Parenting After Divorce: How To Handle The Differences

parenting is hard. After a divorce it’s even harder. So here are a few pointers to keep in mind.


Parenting after divorce is incredibly hard. After all, many spouses aren’t able to agree on how to parent their children when they’re married – being divorced only makes it harder. But while there is no magic formula for making this situation easier, there are things you can do to make it less stressful and less frustrating for you. We’ve put together a simple list of three things you can do ( and not do) to make co parenting a more rewarding experience, both for you and your children.



  • Effecting Change


First and foremost, know that you cannot change your ex. The sooner you make peace with that fact, the sooner you can move forward. It may be incredibly frustrating that your ex feeds your kids junk food when you work so hard to give them balanced meals, or lets them stay up late on school nights when you are committed to a scheduled bed time, but you can’t change that.


What you can change, however, is your own attitude. So make a point of being pleasant and polite when you do interact with your ex. Don’t make every encounter with them an opportunity to to share accusations about their poor parenting skills. No one is going to listen to someone who berates them all the time. That way, when you really do have an issue that needs addressing, they may be more inclined to listen.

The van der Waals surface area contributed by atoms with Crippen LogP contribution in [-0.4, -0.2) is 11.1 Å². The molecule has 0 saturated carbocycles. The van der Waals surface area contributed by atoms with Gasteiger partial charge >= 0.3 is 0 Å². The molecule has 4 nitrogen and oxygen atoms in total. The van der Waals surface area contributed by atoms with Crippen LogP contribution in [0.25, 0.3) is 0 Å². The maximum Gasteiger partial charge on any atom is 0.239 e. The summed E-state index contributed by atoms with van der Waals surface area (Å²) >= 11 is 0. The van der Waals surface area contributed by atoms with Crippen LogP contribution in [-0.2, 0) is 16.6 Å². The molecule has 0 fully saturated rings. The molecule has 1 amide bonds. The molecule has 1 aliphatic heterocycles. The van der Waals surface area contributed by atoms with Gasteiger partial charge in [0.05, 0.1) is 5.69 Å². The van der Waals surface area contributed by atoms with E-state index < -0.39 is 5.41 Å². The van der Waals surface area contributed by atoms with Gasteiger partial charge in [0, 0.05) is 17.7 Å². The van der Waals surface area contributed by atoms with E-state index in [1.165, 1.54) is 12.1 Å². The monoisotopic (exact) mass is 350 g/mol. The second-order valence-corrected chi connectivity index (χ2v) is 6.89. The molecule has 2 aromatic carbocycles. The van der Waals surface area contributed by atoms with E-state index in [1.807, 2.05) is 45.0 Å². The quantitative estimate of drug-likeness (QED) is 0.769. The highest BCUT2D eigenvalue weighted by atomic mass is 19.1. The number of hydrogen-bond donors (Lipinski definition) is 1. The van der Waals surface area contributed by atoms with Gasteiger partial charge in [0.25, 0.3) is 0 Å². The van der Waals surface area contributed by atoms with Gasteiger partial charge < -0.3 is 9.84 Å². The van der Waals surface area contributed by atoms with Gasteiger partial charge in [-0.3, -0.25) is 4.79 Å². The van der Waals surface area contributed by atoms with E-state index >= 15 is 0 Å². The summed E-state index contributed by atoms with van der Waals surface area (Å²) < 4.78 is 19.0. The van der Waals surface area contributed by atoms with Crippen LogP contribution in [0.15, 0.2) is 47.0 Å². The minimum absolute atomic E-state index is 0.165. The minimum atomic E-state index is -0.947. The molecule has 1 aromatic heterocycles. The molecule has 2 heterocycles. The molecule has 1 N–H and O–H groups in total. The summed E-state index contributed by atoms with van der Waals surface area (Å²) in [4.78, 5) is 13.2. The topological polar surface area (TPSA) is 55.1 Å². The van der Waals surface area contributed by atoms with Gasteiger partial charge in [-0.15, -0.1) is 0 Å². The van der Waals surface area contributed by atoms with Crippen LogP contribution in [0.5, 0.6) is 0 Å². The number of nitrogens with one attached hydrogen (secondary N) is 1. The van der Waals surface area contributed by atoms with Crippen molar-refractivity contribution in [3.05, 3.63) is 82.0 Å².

• Focusing on the Kids


Shared custody, or even custody with visitation time, is about the kids. So keep it that way. Focus on spending time with your children, and making it a positive experience for all of you. Take walks, play with legos, watch movies, snuggle and read stories. Whatever it is that you and your kids enjoy together, do as much of it as you can. When your children are all grown up, it’s not how clean the house was that they’ll look back on with fondness, it’s the happy times you spent together.

  • Consistency is Key


One of the ‘top ten’ most important issues in parenting is consistency. Kids feel safe when there’s structure and routines they can count on. So one of the best things you and your ex can do is work together to make their transition from one household to another as smooth as possible. If possible, agree on basics like weeknight bedtimes and curfews. But if not, don’t sweat it. Save your energy for dealing with the big issues.


However, when you and your ex cannot seem to be on the same page about any parenting issue, you will just to do what you believe is best for your kids while they are with you, and hope for the best when they’re not. If nothing else, your kids will receive consistency while they are with you, and that’s the best you can do.


This may seem oversimplified. After all, joint custody is a very complex, and sometimes very frustrating issue with endless options for what works and what doesn’t. However, when you break it down, the basic formula is the same everywhere – your kids are the most important part of this, and so whatever you can do to make the situation easier on them and yourself makes sense.


However, while we tend to advocate for working with your ex, there are situations when this just isn’t possible. If your ex is being unreasonable to the point of being abusive, either to you or to your children, or does things that put your children’s health and well being in jeopardy, contact us immediately at 517-886-1000. We can help you resolve that situation with your children’s best interests as a priority.